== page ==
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New York Public Library philanthropy naming opportunity andrew carnegie John Jacob Astor John Lenox Samuel J. Tilden Stephen A. Schwarzman Sandra Priest Rose Frederick Phineas Rose Dorothy and Lewis B. Cullman

Are you data-driven?

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In business, politics and philanthropy, being data-driven has become a point of pride.

Leaders parade decision-making as rational and strategic because they “have the numbers” to support it. The tech revolution with its miraculous information-processing seems to support the idea of data as king.

But any software engineer can tell you that information is completely dependent on context. Numbers are meaningless unless there’s a logical narrative frame to make sense of them.

So is information the “king of kings” or just another useful servant?

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Giving to encourage giving

The biggest private foundation in Alaska was developed by Elmer Rasmuson who was born, the son of missionaries, in the tiny village of Yakutat.

Rasmuson, who owned the National Bank of Alaska before it was sold to Wells Fargo, believed that “a community that invests in itself is a healthy community.”

So when the financial crisis of 2008 hit, the Rasmuson Foundation ($616 million endowment) gave grants to help communities start their own local funds.

It also redoubled its efforts to encourage individual Alaskans to give.

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6 Steps to Change the World

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I read a lovely piece by Landon Thomas Jr. in today’s New York Times. It  profiled billionaire Michael Bloomberg and his particular brand of giving.

His foundation, Bloomberg Philanthropies, has mounted an impressive collaborative campaign to reduce smoking cigarettes in Turkey and other countries around the world. But what impressed me most was his approach to philanthropy.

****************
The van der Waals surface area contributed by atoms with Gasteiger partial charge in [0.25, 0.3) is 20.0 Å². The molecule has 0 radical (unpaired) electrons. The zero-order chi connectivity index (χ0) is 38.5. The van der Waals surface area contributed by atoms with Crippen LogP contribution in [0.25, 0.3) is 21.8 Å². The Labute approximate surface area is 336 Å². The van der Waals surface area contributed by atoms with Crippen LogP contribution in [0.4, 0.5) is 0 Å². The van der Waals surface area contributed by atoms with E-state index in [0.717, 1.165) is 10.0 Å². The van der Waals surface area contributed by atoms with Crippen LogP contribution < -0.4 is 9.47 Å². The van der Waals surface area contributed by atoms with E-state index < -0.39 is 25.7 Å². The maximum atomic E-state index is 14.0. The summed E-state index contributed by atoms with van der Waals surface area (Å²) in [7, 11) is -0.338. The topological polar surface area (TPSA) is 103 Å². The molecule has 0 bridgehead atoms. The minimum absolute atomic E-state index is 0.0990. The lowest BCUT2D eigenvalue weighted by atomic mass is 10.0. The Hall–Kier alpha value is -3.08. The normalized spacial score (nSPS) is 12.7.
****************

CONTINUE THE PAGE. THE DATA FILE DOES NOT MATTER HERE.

According to his foundation, here are Bloomberg’s six steps to “making the world a better place”:

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This summer John Kania, Mark Kramer, and Patty Russell (of FSG) wrote a bellwether piece for the Stanford Social Innovation Review . It stated that “committed theorists and practitioners” were often “disappointed” with results from two decades of strategic philanthropy.

In other words (my words), the mental framework behind much big philanthropy today is worse than toast. It’s day-old bread.

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Being open about philanthropy provides an opportunity for family members to learn about a heritage of giving.

For parents and grandparents in particular, family philanthropy can present an attractive combination of present and future. A meaningful experience with loved ones can be shared in the here-and-now while a legacy of giving is built for future generations.

Of course, that goal may not be straightforward to achieve. But opening lines of communication - being ready to listen as well as talk - is an indication of respect and an invitation to connect.